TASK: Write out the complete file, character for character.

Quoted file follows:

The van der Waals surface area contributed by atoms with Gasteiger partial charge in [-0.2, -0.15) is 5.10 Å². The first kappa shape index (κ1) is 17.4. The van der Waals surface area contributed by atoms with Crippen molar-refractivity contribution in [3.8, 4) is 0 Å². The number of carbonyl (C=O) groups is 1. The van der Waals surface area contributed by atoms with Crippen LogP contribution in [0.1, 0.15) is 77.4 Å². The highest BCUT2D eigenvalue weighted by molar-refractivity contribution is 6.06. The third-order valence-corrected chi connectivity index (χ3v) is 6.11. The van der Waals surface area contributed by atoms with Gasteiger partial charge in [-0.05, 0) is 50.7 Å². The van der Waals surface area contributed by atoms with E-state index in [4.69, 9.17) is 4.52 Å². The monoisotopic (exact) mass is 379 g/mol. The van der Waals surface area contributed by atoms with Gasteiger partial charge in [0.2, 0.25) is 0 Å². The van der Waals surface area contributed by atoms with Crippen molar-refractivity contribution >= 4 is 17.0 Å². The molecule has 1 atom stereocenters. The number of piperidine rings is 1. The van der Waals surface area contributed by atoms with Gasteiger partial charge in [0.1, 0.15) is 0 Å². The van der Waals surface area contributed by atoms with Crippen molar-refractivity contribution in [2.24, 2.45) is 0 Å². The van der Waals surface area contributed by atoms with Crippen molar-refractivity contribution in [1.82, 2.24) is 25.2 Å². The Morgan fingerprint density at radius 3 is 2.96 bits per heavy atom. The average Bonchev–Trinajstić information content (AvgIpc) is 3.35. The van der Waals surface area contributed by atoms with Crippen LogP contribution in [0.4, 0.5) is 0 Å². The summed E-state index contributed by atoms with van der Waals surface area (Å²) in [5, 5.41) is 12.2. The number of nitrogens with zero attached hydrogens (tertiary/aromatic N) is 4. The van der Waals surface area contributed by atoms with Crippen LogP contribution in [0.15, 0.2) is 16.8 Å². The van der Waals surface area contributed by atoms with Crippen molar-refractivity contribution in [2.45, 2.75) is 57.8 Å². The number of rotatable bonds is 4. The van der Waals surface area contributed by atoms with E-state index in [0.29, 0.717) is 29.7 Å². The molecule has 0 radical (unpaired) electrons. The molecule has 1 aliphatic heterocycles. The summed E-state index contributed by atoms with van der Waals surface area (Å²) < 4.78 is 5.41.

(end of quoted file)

The van der Waals surface area contributed by atoms with Gasteiger partial charge in [-0.2, -0.15) is 5.10 Å². The first kappa shape index (κ1) is 17.4. The van der Waals surface area contributed by atoms with Crippen molar-refractivity contribution in [3.8, 4) is 0 Å². The number of carbonyl (C=O) groups is 1. The van der Waals surface area contributed by atoms with Crippen LogP contribution in [0.1, 0.15) is 77.4 Å². The highest BCUT2D eigenvalue weighted by molar-refractivity contribution is 6.06. The third-order valence-corrected chi connectivity index (χ3v) is 6.11. The van der Waals surface area contributed by atoms with Gasteiger partial charge in [-0.05, 0) is 50.7 Å². The van der Waals surface area contributed by atoms with E-state index in [4.69, 9.17) is 4.52 Å². The monoisotopic (exact) mass is 379 g/mol. The van der Waals surface area contributed by atoms with Gasteiger partial charge in [0.2, 0.25) is 0 Å². The van der Waals surface area contributed by atoms with Crippen molar-refractivity contribution >= 4 is 17.0 Å². The molecule has 1 atom stereocenters. The number of piperidine rings is 1. The van der Waals surface area contributed by atoms with Gasteiger partial charge in [0.1, 0.15) is 0 Å². The van der Waals surface area contributed by atoms with Crippen molar-refractivity contribution in [2.24, 2.45) is 0 Å². The van der Waals surface area contributed by atoms with Crippen molar-refractivity contribution in [1.82, 2.24) is 25.2 Å². The Morgan fingerprint density at radius 3 is 2.96 bits per heavy atom. The average Bonchev–Trinajstić information content (AvgIpc) is 3.35. The van der Waals surface area contributed by atoms with Crippen LogP contribution in [0.4, 0.5) is 0 Å². The summed E-state index contributed by atoms with van der Waals surface area (Å²) in [5, 5.41) is 12.2. The number of nitrogens with zero attached hydrogens (tertiary/aromatic N) is 4. The van der Waals surface area contributed by atoms with Crippen LogP contribution in [0.15, 0.2) is 16.8 Å². The van der Waals surface area contributed by atoms with Crippen molar-refractivity contribution in [2.45, 2.75) is 57.8 Å². The number of rotatable bonds is 4. The van der Waals surface area contributed by atoms with E-state index in [0.29, 0.717) is 29.7 Å². The molecule has 0 radical (unpaired) electrons. The molecule has 1 aliphatic heterocycles. The summed E-state index contributed by atoms with van der Waals surface area (Å²) < 4.78 is 5.41.